Reply

7 HA2 November 6, 2017 at 1:20 am

From someone who’s been a grad student, I have no idea where I’d have gotten get the money to pay taxes on my tuition waiver if I had to pay them. From my RA stipend I was making an amount of money classified as “Very Low Income Level” – it was barely covering rent and food. Looking up tuition for that school, my tuition waiver value was probably about 3x my actual wages… that tax would have hurt, badly.

I guess the desired effect of the tuition waiver is for the university to absorb the costs of that tax instead of passing it on? Because the other option is that grad students can’t afford to go to grad school because they can’t pay taxes on the tuition waiver…

I suspect that an alternate effect of taxing tuition waivers would instead be that universities change around the paperwork to decrease their value – after all, the tuition is an arbitrary number set by the university, so they’re the only ones actually listing the value of its waiver. I’d guess they’d just put together some new set of arcane rules for determining what “tuition” is that magically work out to everybody paying them basically the same but the taxable ‘waiver’ amounts being substantially less.

Reply

8 Hazel Meade November 6, 2017 at 10:50 am

Yeah, been there. I was basically living on about $1,000 a month in graduate school. How the fuck would I have been able to pay taxes on $30,000 in tuition waivers?

Reply

9 BC November 6, 2017 at 8:02 pm

Yes, hard to pay taxes on fictitious income. Again, think of professors (not tuition waivers for family, professors themselves). Suppose, the university said, you know, professors learn on the job, so we’re going to charge them tuition too. We will charge them $100k in tuition, but also grant them $100k in “tuition waivers” for teaching classes. Economically, professors and the university would be in exactly the same situation as without the tuition and offsetting waivers. But, suddenly professors would have $100k in additional taxable income??

Since everyone in every profession learns and gains experience on the job, here is a way for government to find additional revenue sources without officially raising tax rates: deem everyone to be receiving tuition waivers from their employers for “job training” and allow the IRS to create tables or “fair values” for such training. Everyone is a lifelong learner, right?

Reply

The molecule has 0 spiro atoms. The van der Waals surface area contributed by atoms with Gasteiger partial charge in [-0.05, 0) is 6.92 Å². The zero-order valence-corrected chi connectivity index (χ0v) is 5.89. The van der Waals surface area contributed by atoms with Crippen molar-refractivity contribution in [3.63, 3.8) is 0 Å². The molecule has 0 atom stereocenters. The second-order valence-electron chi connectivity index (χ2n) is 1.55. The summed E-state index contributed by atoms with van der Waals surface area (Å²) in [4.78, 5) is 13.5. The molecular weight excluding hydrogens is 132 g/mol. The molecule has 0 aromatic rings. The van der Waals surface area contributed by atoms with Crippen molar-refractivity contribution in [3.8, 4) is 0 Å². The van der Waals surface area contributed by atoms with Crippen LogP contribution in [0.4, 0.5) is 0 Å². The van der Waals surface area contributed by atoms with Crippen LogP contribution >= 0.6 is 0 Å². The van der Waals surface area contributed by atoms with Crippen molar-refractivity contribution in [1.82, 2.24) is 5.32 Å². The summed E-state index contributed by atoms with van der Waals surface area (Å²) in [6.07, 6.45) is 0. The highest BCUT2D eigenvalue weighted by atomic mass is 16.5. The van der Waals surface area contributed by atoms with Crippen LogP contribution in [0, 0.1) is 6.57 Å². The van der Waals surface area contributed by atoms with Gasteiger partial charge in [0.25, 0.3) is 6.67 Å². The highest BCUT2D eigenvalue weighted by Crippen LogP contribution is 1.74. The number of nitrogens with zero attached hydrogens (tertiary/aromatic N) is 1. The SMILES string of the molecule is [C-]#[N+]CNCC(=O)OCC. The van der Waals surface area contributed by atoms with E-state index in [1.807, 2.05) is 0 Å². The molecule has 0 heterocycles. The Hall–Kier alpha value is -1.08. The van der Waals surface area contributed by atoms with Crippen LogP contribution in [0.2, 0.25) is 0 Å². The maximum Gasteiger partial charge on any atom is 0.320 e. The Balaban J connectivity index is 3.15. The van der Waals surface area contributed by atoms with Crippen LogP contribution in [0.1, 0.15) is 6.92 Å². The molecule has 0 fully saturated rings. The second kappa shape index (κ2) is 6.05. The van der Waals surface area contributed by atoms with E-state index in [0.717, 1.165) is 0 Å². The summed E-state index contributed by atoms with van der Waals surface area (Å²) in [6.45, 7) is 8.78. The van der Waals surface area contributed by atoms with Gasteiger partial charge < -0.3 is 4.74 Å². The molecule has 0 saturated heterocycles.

10 Viking November 6, 2017 at 1:22 am

Regarding last point, discount coupons, while the full price is not subject to sales tax, in the case of rebates, the sales tax is unreasonably charged on undiscounted amount.

Reply

11 Viking November 6, 2017 at 1:25 am

That was last point of BC.

Reply

12 John Thacker November 6, 2017 at 6:08 am

Right, in most states (and it does vary) it depends on whether the discount is reimbursed by a third party, as rebates are. Note that this treatment would advocate for taxing NSF, NDSEG, and other outside fellowships’ tuition waivers but not necessarily in-house tuition waivers. (There would still be an argument for exempting NSF, NSDEG (DOD) and other government grants on the basis of the absurdity of taxing a government grant, though I suppose the progressive income tax would mean that the government might want to tax them only in order to get a higher rate out of the occasional independently wealthy graduate student with other outside income.)

Reply

13 Yancey Ward November 6, 2017 at 2:22 am

It is an interesting problem, isn’t it? When I went to Northwestern for graduate school, the tuition was waived and I had a stipend that paid my living expenses. I really don’t remember the tax details of the stipend, but the waived tuition was never an issue- the grant was to me, not my parents who had no connection to the university. However, waivers to the children of employees is probably taxed as a employment benefit unless the law explicitly treats it as non-taxable. In other words, the parent gets the tax bill, not the student.

Reply

14 David Wright November 6, 2017 at 3:54 am